Corporationis gradually strengthening its presence in the emerging
nations with Brazil, Russia, India and China (BRIC) recordinga
robust 22% growth rate in the last reported quarter.Boston
Scientific is currently targeting its emerging market revenue
contribution to increase from 8% of sales in 2013 to 15% in 2017.
According to the company, PCI volume in the U.S. market is likely
to be in the low single digits, and is likely to be offset by
robust growth in the international markets, especially in the
For Medtronic, the emerging market demonstrated a robust 14%
growth in the last reported quarter, representing more than 12% of
the company's total sales mix. The recent data shows that emerging
nations, on a whole for Medtronic, represent a $5 billion annual
opportunity in margins compared to developed markets. Management is
targeting 20% of its revenues from the emerging market eyeing
incremental revenues of $2.5 billion over the next 5 years.
Similarly, Johnson & Johnson has registered 13% growth in
the BRIC nations and is currently working to increase its presence
in these regions. The company has already set up manufacturing and
R&D centers in India, Brazil and China and expects to expand
further in China on the back of the Synthes acquisition.
Becton, Dickinson and Company
), with about 58% of its revenues from international markets,
witnessed double-digit sales growth in the emerging geographies
during the last reported quarter with China growing over 25% at
constant exchange rate (CER).
In the same vein,
Thermo Fisher Scientific, Inc.
) is also expanding its presence in the emerging nations. It
expects to garner 25% of total revenue from the high-growth
Asia-Pacific region and emerging markets by 2016, up from 19% in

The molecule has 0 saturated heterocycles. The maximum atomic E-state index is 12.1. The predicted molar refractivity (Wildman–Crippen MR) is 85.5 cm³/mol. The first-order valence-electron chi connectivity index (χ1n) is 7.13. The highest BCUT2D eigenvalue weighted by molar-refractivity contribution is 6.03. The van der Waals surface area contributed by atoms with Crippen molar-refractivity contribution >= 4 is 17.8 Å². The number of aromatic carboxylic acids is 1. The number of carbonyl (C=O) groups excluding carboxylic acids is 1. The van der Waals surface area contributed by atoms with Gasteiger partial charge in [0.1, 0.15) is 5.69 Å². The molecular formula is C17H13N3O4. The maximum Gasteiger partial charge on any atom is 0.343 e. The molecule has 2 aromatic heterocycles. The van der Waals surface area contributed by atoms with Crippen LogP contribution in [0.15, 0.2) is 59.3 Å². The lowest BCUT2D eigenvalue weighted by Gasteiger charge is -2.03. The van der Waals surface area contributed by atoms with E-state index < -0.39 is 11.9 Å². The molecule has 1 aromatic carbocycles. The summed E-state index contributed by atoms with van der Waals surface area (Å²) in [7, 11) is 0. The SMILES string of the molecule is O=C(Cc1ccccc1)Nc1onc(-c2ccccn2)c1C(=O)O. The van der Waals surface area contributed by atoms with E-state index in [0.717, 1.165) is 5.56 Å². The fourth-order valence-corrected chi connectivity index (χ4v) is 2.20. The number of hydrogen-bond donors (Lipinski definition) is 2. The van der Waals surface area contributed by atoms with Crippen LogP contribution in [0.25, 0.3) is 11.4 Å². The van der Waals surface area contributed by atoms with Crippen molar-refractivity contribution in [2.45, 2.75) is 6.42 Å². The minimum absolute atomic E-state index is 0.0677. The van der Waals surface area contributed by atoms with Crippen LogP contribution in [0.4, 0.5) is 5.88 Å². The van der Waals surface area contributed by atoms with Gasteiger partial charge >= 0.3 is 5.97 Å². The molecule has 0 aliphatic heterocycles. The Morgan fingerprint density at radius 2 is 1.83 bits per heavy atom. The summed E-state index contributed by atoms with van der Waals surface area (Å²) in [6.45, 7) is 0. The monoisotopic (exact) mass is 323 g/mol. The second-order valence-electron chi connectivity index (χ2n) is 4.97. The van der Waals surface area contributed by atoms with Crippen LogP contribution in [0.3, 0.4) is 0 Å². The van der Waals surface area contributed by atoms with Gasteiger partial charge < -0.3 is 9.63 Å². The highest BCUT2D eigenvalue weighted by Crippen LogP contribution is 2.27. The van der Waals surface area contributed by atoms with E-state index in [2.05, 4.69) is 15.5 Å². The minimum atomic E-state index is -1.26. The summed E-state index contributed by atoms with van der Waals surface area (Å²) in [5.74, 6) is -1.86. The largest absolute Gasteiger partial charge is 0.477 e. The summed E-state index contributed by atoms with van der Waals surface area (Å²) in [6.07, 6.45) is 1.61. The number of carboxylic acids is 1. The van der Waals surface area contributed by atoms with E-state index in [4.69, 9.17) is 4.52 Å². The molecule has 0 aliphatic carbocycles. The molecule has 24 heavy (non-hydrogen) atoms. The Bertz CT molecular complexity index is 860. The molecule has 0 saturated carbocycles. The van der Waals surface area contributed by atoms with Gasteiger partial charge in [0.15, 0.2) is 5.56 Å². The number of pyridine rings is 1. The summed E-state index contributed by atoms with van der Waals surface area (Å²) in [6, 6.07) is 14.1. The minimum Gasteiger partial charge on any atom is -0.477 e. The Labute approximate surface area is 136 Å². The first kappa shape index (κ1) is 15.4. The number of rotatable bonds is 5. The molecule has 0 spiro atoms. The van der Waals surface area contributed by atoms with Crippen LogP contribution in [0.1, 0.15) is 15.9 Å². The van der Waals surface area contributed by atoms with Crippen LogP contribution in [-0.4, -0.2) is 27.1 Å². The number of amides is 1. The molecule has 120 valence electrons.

2011. According to the company, particularly China, with its rapid
industrialization, increasing focus on healthcare, new BioPharma
R&D centers and government-sponsored research, holds robust
The Bottom Line
For the past few years, large-cap medical device makers have
been witnessing low-single-digit growth rate in the developed and
mature markets like the U.S., Europe and Japan. To reverse this
trend, they are now turning their focus to high-growth emerging
regions, specifically in economies like Brazil, Russia, India and
According to researchers, the lifestyles of Asian people are
undergoing a dynamic change due to a shift in preference toward the
West. As a result, Asians are now more prone to being affected by
heart-related diseases prevalent in the western countries.
We believe, India as the second most densely-populated country
in the world with favorable demography, infrastructure and
government initiatives, is an ideal investment package for the
medical device stalwarts.
Nonetheless, there exist hitches like the presence of numerous
local players and price competition from mid-sized European
companies which offer stents at almost half the price of popular
brands. To add to the woes, the recent reimbursement rates
reduction under the Central Government Health Scheme (CGHS) might
further force these companies to reduce their prices.